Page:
Eritrean Victims And An Illusive Justice
On April 14, Eritreans in the UK started a weekend of activities as Commemorating Eritrean prisoners of conscience. Many Eritreans attended the morning and evening sessions of events and Mesfin Hagos was one of the attendants. Minor chaos ensued when a person publicly accused Mesfin as a perpetrator of the arrests and disappearances of Eritreans that happened in Eritrea when he was the minister of defense. The first minister of defense was Petros Solomon (imprisoned since Sept. 2001) and Mesfin Hagos was the chief of Staff. Around the time of the referendum in 1993, he became the minister of defense briefly until he resigned in 1995 after a clash with Isaias; he was replaced by General Sebhat Ephrem.
Like many others, Mesfin has been on the receiving end of accusations since he abandoned the PFDJ and joined the opposition sixteen years ago! It’s understandable that he bears collective responsibility together with other leaders of the ruling party, and if he is accused formally, only a competent court of law can try and sentence him. Importantly, the Eritrean opposition that is basically struggling against the brigandage of the unjust Eritrean ruling party which is known for its Kangaroo Courts, should not fall prey and be enticed by sentiments of mob justice and kangaroo court trials. This is just not what the Eritrean stands for.
In addition, if there is anyone who feels he has a case against Mesfin Hagos, or anyone else for that matter, the court doors in the West are wide open and anyone can seek justice in the UK, the USA, Australia, Canada, as well as in Europe. Failing that, creating endless wedge issues within the anti-PFDJ camp has become so destructive and confusing that it seems some are struggling for the sake of struggling and not to uproot the PFDJ, and replace it with just system that respects the citizen, and ushers peace and stability to Eritrea. And we believe the incident was a disservice to the prisoners, to the event, and to all of us who hold the cause of our prisoners very seriously. Such politicking should be shunned from venues dedicated to justice and human rights campaigning.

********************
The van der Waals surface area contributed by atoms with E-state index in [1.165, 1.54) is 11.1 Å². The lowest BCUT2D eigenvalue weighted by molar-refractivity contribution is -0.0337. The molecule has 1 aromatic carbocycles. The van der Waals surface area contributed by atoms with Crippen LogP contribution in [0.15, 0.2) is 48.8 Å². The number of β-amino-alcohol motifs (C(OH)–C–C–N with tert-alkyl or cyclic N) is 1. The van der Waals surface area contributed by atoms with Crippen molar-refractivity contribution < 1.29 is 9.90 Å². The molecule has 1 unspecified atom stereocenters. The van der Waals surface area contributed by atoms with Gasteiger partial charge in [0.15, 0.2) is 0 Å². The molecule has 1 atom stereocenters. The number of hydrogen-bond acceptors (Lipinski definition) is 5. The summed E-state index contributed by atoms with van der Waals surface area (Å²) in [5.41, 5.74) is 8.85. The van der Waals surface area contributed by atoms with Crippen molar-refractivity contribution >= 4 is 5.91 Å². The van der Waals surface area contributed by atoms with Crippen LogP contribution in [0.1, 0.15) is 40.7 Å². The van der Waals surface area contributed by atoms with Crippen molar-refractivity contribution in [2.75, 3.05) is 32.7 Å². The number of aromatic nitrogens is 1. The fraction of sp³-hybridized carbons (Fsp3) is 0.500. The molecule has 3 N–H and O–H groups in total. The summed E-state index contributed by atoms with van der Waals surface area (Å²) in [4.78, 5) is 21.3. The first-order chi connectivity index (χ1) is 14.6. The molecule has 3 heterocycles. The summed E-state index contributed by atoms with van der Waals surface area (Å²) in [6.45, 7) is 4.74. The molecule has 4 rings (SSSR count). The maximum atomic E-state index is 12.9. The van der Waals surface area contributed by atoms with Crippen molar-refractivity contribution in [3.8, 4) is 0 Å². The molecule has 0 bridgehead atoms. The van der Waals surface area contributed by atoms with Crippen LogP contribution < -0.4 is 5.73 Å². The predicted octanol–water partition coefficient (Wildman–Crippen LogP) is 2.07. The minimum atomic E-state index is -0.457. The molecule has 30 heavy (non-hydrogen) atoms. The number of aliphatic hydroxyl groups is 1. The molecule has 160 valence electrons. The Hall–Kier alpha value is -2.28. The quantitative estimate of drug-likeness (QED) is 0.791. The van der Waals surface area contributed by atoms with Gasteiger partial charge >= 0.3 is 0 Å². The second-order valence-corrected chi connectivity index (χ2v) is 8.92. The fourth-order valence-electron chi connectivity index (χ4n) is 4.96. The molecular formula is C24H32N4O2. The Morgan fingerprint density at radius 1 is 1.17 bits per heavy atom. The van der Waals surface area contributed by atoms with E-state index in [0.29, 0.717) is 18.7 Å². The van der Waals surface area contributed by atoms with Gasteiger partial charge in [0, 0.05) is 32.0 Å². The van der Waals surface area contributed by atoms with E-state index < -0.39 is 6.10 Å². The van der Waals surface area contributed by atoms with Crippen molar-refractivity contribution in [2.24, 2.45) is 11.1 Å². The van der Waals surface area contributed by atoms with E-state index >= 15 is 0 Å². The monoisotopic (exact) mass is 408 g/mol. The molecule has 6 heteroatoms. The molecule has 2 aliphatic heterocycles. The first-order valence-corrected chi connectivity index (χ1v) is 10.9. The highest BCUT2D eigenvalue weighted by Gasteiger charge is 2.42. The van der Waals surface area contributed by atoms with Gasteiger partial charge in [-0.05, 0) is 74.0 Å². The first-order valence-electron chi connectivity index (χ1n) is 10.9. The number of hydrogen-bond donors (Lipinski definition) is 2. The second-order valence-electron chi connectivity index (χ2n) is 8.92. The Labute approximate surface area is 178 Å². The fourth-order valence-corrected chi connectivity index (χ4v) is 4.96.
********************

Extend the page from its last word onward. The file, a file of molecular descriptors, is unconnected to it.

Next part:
To see what transpired in London last weekend, we surfed the social media outlets where unfortunately ruthless wars are being waged, and found a post on Hamid Drar’s page, which we believe gives our readers a glimpse of the incident. The following are excerpts of Hamid Drar’s Arabic Facebook post of April 17, 2016 that we translated into English.
The title of Hamid Drar’s post is, “Prisoners’ Commemorative Day And An Attempt to Divert The Message” and a subtitle, “When inverted logic prevails, one tends to hear his preferred melody only and nothing else!” He says that, “circumstantial emergency compelled” and he could not attend the seminar that was held in commemoration of Eritrean prisoners in the vicinity of the Victoria Station in central London.
His post is based on reports passed to him from a friend who attended the seminar and thanks his friend who, “exerted gracious efforts and did a good job, and made available to me information that I didn’t dream of…”
The post then shifts to a new subtitle, “The Surprise, stealing the spotlight, and diverting the message of the Prisoners’ Day,” and tells us that he came across a post that “was posted on a Facebook page of a distinguished friend.” His friend had posted a picture of Mesfin Hagos who had to appear to address the audience hastily, impromptu, at the event, “of the Prisoners day, that was marred by a lack of clarity for one reason and another, which, in my mind, created a fertile ground for the activities to be diverted to an unintended path.” Hamid states what was “written over the picture of Mesfin Hagos on my friend’s page, literally came as follows:
“The activist Mesfin Hagos is now speaking on the Eritrean Prisoners’ day commemoration in London, and he is replying to the brother of a prisoner, who accused him that he is one of the perpetrators of the arrests of those who disappeared. And [Mesfin] says that he is ready to appear before any court of justice. But we must first we have to establish the tools of justice.
Hamid thinks that the author, “by his post, inadvertently created a fertile ground for people to go to serious deduction and conclusions,” and basically encouraged anyone who wants to spread confusion around, a justification.